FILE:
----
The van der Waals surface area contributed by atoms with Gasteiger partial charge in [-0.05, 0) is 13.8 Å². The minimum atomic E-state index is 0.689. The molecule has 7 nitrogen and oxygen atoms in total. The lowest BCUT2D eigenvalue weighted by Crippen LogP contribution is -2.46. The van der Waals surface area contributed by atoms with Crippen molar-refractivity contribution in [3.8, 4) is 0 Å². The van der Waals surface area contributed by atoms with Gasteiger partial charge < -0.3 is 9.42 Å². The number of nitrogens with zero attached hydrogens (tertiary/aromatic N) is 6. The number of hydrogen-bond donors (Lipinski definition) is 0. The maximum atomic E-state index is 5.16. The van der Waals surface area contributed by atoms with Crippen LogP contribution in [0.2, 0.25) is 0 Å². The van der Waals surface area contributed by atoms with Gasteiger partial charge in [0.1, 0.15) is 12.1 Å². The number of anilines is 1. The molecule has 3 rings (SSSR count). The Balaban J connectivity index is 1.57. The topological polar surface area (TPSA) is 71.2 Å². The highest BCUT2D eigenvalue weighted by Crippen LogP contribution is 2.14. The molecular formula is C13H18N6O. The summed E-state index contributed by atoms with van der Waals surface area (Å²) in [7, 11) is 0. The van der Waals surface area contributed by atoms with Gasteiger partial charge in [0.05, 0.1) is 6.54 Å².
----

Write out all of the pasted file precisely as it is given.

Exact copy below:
The van der Waals surface area contributed by atoms with Gasteiger partial charge in [-0.05, 0) is 13.8 Å². The minimum atomic E-state index is 0.689. The molecule has 7 nitrogen and oxygen atoms in total. The lowest BCUT2D eigenvalue weighted by Crippen LogP contribution is -2.46. The van der Waals surface area contributed by atoms with Crippen molar-refractivity contribution in [3.8, 4) is 0 Å². The van der Waals surface area contributed by atoms with Gasteiger partial charge < -0.3 is 9.42 Å². The number of nitrogens with zero attached hydrogens (tertiary/aromatic N) is 6. The number of hydrogen-bond donors (Lipinski definition) is 0. The maximum atomic E-state index is 5.16. The van der Waals surface area contributed by atoms with Crippen LogP contribution in [0.2, 0.25) is 0 Å². The van der Waals surface area contributed by atoms with Gasteiger partial charge in [0.1, 0.15) is 12.1 Å². The number of anilines is 1. The molecule has 3 rings (SSSR count). The Balaban J connectivity index is 1.57. The topological polar surface area (TPSA) is 71.2 Å². The highest BCUT2D eigenvalue weighted by Crippen LogP contribution is 2.14. The molecular formula is C13H18N6O. The summed E-state index contributed by atoms with van der Waals surface area (Å²) in [7, 11) is 0. The van der Waals surface area contributed by atoms with Gasteiger partial charge in [0.05, 0.1) is 6.54 Å².